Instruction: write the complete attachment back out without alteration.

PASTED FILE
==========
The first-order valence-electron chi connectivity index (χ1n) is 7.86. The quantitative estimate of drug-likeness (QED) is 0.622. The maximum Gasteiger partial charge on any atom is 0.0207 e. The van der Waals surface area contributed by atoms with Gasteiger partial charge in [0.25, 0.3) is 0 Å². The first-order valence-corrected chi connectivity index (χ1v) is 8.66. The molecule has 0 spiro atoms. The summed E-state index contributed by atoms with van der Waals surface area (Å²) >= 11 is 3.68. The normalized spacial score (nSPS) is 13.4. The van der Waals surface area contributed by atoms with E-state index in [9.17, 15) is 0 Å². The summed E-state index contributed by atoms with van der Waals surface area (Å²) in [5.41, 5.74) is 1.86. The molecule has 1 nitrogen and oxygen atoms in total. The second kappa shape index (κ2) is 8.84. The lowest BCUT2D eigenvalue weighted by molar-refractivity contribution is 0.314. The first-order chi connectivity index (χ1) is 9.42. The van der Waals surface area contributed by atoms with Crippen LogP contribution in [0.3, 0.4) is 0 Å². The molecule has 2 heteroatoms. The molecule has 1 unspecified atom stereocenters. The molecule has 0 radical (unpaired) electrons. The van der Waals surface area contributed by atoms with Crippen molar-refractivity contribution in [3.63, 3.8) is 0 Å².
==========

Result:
The first-order valence-electron chi connectivity index (χ1n) is 7.86. The quantitative estimate of drug-likeness (QED) is 0.622. The maximum Gasteiger partial charge on any atom is 0.0207 e. The van der Waals surface area contributed by atoms with Gasteiger partial charge in [0.25, 0.3) is 0 Å². The first-order valence-corrected chi connectivity index (χ1v) is 8.66. The molecule has 0 spiro atoms. The summed E-state index contributed by atoms with van der Waals surface area (Å²) >= 11 is 3.68. The normalized spacial score (nSPS) is 13.4. The van der Waals surface area contributed by atoms with E-state index in [9.17, 15) is 0 Å². The summed E-state index contributed by atoms with van der Waals surface area (Å²) in [5.41, 5.74) is 1.86. The molecule has 1 nitrogen and oxygen atoms in total. The second kappa shape index (κ2) is 8.84. The lowest BCUT2D eigenvalue weighted by molar-refractivity contribution is 0.314. The first-order chi connectivity index (χ1) is 9.42. The van der Waals surface area contributed by atoms with Crippen LogP contribution in [0.3, 0.4) is 0 Å². The molecule has 2 heteroatoms. The molecule has 1 unspecified atom stereocenters. The molecule has 0 radical (unpaired) electrons. The van der Waals surface area contributed by atoms with Crippen molar-refractivity contribution in [3.63, 3.8) is 0 Å².